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Author Topic: THE TRILLION DOLLAR QUESTION  (Read 2517 times)
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September 19, 2013, 06:26:34 AM
 #1

This is it: "Is the fact that you are using bitcoins INHERENTLY suspicious?"

I am a lifetime Bitcoin Foundation member. I am also certified as a FI examiner in AML policy and regulation. I am also probably the biggest crypto fan on the planet, but unfortunately the answer to the above question is a resounding "YES".

I don't mean to offend anyone. But we have to face this. Let me explain:

Bitcoin (or crypto-currency) is the greatest economic revolution in the history of economics. SM deserves a nobel prize in economics (if he actually exists) and few in this community would doubt that, and many outside this community have called for it as well. The movement is growing steadily. We are watching history unfold before us. Many of you are pioneers in something that will grow to fill the earth and I believe it to be irrevocable.

With that said, bitcoin is having some trouble right now in the regulatory environment. We all love the general privacy that comes with owning bitcoin. We love that there is no central authority telling us what to do with our coins. We love the open nature of the development. We love the neutrality. The inherent value of the system is becoming harder and harder for the world to ignore and it is making a lot of us wealthy. We will become richer as time goes on too!

But we have to face something hard very soon. Governments will have to either find ways of successfully coupling national currencies to the system in order to verify that illegal activity is not occurring, or alternatively begin to enact laws which marginalize or even outlaw the use of these instruments! Bitcoin entrepreneurs are losing the battle right now when it comes to finding endorsements from United States' financial institutions. As well, other nations are building barriers to entry into their financial infrastructures.

When I talk to most crypto-currency enthusiasts, the standard philosophy tends to be something like "Who cares what the government thinks? We will overwhelm them with the fact that our movement simply cannot be stopped. To hell with government financial constructs." Yet we are seeing a constant increase in resistance from government bodies because it is truly a threat to sovereignty and will continue to be.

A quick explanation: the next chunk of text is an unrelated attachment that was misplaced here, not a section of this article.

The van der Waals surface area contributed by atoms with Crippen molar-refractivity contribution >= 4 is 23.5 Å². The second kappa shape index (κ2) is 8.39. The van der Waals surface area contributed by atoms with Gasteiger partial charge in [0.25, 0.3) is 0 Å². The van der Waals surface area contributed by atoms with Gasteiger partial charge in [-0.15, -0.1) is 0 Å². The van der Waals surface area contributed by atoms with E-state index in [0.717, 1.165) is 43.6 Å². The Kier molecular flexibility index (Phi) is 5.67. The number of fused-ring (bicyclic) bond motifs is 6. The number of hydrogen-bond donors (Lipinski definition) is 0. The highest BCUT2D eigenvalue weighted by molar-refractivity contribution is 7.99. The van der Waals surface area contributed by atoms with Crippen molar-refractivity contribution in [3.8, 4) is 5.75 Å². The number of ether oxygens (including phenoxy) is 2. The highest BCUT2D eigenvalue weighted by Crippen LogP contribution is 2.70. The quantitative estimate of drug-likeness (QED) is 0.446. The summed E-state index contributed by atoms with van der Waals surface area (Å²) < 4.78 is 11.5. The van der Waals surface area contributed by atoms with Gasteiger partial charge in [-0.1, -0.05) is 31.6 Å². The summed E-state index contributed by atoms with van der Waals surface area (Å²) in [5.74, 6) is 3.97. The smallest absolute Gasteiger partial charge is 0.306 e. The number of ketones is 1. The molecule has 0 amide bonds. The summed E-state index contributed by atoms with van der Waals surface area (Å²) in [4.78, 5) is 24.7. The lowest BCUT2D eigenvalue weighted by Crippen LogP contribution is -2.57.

Right now, the only reason that crypto-currencies are not entirely illegal is because they are so fresh and new. That will change. We will see a cascade of governments characterizing it as only useful in crime and as the hallmark of money laundering activity. It will be, "by definition", suspicious activity to authorities going forward. What are you going to do, as a law abiding citizen (and I think most of us admit that we want to follow the law) when the United States government declares even the ownership of bitcoin to be a crime? Will you continue to fight? Will you continue to risk using it? I certainly don't think it will matter in terms of survivability of the system because it will continue to grow, but I suspect most individuals owning crypto will be too afraid to revolt openly if it were to become illegal. What do we do then?

My hypothesis: At some point we are going to have to compromise on some of the aspects of how we use these coins. I suspect that some day crypto-coins will become some sort of "controlled substance", so to speak, where only licensed or endorsed institutions may own or handle them. I realize that saying the following is tantamount to asking to be publicly stoned on a forum like this, but at some point, in order to preserve at least the "value" of the bitcoin network, we will have to give up the privacy part and allow a non-government, centralized authority to keep government bodies happy by moderating or arbitrating the system. There, I said it.

Much like gold, bitcoin is really more of a commodity than a currency. I believe we need to start thinking of it more as the underpinning VALUE for safer systems, rather than an entirely open and free system. At some point, fiat attached to bitcoin (I know, I'm a heretic) will be the answer. When the United States government attached fiat (US dollar) to commodities (gold/silver), the result was the greatest economic boom in the history of the world! When they stopped doing it, the power of the system has diminished. You have to admit that it has been "down hill" ever since.